Twinning: Customs administrations cooperate in Georgia

Finnish Customs participated in a two-year Twinning project aimed at creating better customs administration in Georgia. For Finland, this was the first project conducted under the 2017 Twinning Manual. “For our specialists, the Twinning project provided an opportunity to build their expertise while gaining valuable experience of international cooperation,” says Arto Lillman, Chief Legal Councellor at Finnish Customs, who acted as the Resident Twinning Adviser in Tbilisi.

Project managers Pirjo Kotro and Samson Uridia signing the first work plan for the project.
The project involved close cooperation. Project managers Pirjo Kotro and Samson Uridia signing the first work plan for the project. Photo: Pirjo Kotro

The objective of the project, which began in March 2018, was to support the accession of Georgia to the Convention on the simplification of formalities in trade in goods and to the Common Transit Convention (CTC). In practice, the project aimed to simplify the goods transit procedure, to facilitate the work of local authorities and economic operators by clarifying the related rules, and to enhance economic integration through harmonised legislation and customs procedures.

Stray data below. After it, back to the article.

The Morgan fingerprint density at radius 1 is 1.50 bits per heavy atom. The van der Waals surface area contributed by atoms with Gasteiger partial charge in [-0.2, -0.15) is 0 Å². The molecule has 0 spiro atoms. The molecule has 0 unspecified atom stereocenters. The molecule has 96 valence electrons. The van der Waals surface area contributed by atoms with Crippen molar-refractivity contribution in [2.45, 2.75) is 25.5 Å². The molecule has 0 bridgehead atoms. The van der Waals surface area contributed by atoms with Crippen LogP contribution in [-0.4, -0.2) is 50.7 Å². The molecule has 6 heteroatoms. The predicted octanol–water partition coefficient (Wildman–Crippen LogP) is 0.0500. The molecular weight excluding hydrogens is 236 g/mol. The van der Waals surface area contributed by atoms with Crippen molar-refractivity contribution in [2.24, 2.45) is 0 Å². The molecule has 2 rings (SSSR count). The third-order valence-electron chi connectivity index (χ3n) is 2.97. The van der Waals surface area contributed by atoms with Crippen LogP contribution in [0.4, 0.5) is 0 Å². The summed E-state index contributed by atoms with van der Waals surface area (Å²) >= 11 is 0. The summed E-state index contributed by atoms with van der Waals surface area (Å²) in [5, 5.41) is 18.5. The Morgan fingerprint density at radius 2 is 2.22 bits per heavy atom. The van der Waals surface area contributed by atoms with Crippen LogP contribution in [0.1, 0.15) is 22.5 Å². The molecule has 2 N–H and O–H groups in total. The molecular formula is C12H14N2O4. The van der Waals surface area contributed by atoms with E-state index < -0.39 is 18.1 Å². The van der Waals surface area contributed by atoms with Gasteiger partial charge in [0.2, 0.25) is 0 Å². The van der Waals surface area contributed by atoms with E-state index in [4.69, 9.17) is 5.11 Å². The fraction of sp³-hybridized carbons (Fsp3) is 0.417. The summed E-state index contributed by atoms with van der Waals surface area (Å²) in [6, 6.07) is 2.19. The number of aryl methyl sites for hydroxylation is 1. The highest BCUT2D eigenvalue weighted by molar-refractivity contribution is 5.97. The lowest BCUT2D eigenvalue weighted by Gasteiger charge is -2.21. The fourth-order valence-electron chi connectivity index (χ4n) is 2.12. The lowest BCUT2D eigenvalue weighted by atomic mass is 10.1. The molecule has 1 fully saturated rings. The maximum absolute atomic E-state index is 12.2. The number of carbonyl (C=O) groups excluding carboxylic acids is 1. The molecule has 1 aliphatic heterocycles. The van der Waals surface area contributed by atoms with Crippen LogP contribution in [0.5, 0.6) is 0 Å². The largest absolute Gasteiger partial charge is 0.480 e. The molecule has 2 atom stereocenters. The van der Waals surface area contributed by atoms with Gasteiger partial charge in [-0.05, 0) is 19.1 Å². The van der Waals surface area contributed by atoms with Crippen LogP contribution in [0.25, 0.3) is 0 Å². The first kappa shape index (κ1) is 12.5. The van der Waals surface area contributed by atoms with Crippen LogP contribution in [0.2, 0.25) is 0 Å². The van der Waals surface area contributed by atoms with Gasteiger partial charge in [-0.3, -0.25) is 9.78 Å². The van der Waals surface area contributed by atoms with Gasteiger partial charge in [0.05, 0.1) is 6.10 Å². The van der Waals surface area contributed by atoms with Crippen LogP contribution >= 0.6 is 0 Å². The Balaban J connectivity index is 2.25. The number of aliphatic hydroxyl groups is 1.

Since the common transit procedure requires electronic processing systems, helping Georgia to upgrade its information systems was an important part of the project.

Other participating EU Member States besides Finland were Latvia and Poland, with Czech Republic and Slovakia also providing support. The main partner in the beneficiary country was the Georgian Revenue Service (GRS). The more specific objectives involved developing legislation, updating IT capabilities, and strengthening the competence of GRS personnel.

The consortium showed significant commitment in its work and was able to achieve the set objectives. Similarly, cooperation with Georgian partners was successful, even if the local decision-making process seemed rather rigid at times.

“One of our most important achievements was the Draft Act on Transit Procedure. However, the draft act cannot be incorporated into Georgian customs legislation as such. How the necessary amendments to Georgia’s transit regulations will reflect the content of the draft act depends on the Georgians,” Arto Lillman explains. 

Focus on communication and flow of information